Disability and sexual violence
It is not rare to read stories in the press, especially in Douala, of mentally-challenged men and women being objects of sexual exploitation by individuals rumoured to belong to cult-worshiping groups or religious sects of one sort or another. Men, apparently wanting to grow rich overnight, are particularly guilty of sexually exploiting women with mental disability. No doubt the number of mentally-challenged young women carrying a pregnancy is not a rare sight in our city streets. The culprits are usually said to belong to satanic or cultic groups that require that members commit such acts, even, and especially, in broad daylight and in full view of others, as a condition for gaining instant wealth.
The press also delights in carrying juicy stories of women, who are said to seek instant riches by sleeping with mentally-challenged men, sometimes in the open and in broad daylight. There was a case of a woman, who is said to have alighted from her brand new car, walked up to a half naked male mental patient dosing away on a street corner, went down on her knees before him, stripped him of the scanty, torn and dirty shorts he had on, and proceeded to perform an indecent act on the poor man. The screams of the astonished man brought curious onlookers to the scene. Despite the shouts of astonishment of the curious public, the woman is said to have calmly walked back to her and driven off. Where truth takes over from fiction in such matters is hard to say. But the press is full of such stories. The attention is never on the mental patient, the unwilling actor in such an indecent scene, but rather on the woman from an apparently rich background committing such an act of indecency with a ‘mad’ man.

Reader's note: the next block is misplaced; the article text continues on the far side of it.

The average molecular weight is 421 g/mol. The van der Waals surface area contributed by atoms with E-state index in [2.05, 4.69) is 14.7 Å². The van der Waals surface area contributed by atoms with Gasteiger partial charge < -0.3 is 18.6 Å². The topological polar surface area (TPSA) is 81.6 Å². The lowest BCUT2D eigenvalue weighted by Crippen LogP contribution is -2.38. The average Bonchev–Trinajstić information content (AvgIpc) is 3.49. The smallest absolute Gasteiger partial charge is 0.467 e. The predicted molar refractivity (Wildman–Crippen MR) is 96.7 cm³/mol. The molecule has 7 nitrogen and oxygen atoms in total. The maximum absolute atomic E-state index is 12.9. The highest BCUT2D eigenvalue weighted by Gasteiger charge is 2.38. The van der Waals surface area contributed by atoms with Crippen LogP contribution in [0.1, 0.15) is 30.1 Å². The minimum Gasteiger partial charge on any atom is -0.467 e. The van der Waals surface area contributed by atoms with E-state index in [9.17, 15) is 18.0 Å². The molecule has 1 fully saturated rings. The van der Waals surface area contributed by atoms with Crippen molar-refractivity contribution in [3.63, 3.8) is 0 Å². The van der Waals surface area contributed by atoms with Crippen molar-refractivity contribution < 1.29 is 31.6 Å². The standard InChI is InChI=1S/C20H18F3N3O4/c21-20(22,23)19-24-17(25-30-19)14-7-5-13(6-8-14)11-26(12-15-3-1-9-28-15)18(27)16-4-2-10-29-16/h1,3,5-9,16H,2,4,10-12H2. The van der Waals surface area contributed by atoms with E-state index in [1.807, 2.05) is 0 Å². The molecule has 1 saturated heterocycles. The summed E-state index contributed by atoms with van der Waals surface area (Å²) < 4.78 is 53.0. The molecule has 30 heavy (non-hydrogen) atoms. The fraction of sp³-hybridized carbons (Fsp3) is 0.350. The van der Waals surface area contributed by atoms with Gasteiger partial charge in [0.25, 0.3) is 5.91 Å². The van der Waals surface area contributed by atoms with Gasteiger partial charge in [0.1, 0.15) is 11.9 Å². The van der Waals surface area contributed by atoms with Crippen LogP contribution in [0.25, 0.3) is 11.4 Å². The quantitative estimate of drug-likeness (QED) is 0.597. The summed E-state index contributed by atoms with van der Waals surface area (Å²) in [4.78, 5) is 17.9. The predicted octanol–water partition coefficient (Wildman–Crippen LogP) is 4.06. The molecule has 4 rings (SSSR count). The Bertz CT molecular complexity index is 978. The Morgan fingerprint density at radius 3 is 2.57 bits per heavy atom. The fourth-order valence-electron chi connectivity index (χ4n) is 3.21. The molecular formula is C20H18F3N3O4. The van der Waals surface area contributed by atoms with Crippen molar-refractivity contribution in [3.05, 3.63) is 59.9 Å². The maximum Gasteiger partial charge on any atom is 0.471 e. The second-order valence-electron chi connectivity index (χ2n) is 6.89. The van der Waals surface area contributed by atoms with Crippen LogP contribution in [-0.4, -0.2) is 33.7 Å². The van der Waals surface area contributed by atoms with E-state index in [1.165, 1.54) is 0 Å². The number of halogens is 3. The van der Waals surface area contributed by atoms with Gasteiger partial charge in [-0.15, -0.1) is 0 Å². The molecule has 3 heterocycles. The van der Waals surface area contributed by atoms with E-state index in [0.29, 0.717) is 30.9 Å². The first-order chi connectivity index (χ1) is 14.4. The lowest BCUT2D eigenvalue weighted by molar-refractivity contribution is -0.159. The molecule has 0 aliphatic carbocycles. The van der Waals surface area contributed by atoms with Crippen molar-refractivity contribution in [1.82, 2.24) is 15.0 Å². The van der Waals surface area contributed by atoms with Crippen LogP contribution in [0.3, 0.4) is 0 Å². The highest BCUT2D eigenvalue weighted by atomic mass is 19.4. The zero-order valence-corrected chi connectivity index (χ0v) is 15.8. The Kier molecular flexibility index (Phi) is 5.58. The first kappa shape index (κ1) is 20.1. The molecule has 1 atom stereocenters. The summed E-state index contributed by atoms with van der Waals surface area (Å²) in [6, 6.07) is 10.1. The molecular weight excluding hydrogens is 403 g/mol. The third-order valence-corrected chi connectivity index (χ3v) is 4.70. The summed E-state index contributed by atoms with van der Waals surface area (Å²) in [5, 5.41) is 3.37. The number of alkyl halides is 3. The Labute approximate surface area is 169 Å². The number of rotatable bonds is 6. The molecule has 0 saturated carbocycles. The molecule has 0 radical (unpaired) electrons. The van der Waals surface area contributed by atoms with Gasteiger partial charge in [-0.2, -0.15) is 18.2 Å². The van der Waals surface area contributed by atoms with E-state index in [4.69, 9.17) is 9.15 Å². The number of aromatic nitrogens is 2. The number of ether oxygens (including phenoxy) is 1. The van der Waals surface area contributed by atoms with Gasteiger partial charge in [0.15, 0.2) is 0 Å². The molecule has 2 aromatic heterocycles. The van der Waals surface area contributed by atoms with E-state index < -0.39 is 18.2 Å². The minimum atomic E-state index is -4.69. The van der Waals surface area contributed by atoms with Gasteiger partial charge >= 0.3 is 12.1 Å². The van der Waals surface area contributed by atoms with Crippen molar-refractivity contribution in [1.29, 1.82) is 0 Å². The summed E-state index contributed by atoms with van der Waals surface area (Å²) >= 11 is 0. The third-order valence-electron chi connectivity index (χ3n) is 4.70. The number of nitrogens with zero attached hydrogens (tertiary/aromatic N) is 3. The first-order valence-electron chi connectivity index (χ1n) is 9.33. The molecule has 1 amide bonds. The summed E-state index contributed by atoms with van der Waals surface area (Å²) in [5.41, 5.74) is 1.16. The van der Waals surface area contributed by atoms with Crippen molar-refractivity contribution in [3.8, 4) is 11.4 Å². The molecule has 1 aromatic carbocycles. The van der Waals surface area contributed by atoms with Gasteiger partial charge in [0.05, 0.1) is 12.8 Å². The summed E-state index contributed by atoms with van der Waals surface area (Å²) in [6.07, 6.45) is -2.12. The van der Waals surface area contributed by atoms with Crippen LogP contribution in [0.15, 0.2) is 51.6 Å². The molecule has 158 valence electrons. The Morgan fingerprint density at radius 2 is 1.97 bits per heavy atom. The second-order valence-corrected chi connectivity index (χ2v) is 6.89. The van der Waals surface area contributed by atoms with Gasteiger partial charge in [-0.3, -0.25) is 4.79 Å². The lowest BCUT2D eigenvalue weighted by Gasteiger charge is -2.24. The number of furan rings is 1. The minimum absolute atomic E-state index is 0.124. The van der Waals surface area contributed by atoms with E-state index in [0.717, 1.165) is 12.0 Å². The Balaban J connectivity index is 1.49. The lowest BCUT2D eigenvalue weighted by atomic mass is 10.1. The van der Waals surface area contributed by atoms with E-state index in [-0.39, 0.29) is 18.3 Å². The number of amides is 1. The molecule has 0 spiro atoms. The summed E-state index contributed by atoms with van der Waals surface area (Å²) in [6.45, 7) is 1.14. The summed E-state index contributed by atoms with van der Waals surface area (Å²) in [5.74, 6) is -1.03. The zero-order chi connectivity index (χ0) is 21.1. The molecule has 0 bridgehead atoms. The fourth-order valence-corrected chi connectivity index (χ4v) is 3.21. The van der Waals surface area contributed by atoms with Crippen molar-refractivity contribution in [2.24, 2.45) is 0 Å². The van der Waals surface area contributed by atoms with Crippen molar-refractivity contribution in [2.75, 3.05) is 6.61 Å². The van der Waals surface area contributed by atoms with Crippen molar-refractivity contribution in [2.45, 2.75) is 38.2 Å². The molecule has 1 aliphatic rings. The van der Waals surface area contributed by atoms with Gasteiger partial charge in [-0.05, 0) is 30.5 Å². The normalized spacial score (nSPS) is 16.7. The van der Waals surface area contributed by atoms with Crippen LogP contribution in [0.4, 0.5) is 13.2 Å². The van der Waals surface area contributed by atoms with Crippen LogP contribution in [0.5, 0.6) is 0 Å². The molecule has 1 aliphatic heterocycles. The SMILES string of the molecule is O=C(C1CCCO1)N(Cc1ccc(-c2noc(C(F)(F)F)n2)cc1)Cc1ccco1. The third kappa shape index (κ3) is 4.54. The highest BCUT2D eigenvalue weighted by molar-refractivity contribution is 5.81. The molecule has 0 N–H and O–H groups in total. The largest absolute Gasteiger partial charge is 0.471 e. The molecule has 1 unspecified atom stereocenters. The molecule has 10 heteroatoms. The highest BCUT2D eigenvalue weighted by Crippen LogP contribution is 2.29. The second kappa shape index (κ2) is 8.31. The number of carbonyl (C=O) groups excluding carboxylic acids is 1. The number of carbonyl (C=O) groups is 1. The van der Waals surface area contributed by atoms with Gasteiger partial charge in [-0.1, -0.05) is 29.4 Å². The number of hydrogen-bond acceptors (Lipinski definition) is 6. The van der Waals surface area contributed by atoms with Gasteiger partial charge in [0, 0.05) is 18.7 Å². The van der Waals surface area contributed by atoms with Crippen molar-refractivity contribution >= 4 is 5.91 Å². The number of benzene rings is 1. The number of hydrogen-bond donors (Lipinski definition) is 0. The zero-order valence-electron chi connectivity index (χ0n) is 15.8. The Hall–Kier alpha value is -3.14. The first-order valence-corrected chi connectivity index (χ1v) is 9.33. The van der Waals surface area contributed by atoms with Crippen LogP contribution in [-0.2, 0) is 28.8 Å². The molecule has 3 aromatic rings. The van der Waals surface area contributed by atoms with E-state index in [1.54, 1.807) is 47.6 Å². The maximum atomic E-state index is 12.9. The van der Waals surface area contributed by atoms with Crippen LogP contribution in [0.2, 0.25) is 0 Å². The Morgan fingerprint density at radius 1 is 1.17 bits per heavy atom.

Students living with disabilities
As I mentioned earlier, as a man of the media, I never questioned my own approach to persons living with disabilities in our society until a few years ago when I attended a Parent-Teacher Association (PTA) meeting in Saint Augustine’s College, Kumbo. Shortly after calling the meeting to order, the Principal said he was giving the floor to someone who would talk to us about children living with disabilities in the school. She wanted to talk to us before going with a similar message to another school in town that had its PTA meeting that same morning. I remember that as soon as we were told what she would be talking on, my mind immediately went to my wallet as I wondered how much I had to spare, for I was sure the speaker was going to stand in front of the assembly, hat in hand, to ask for money. In my mind then, disability was synonymous with begging.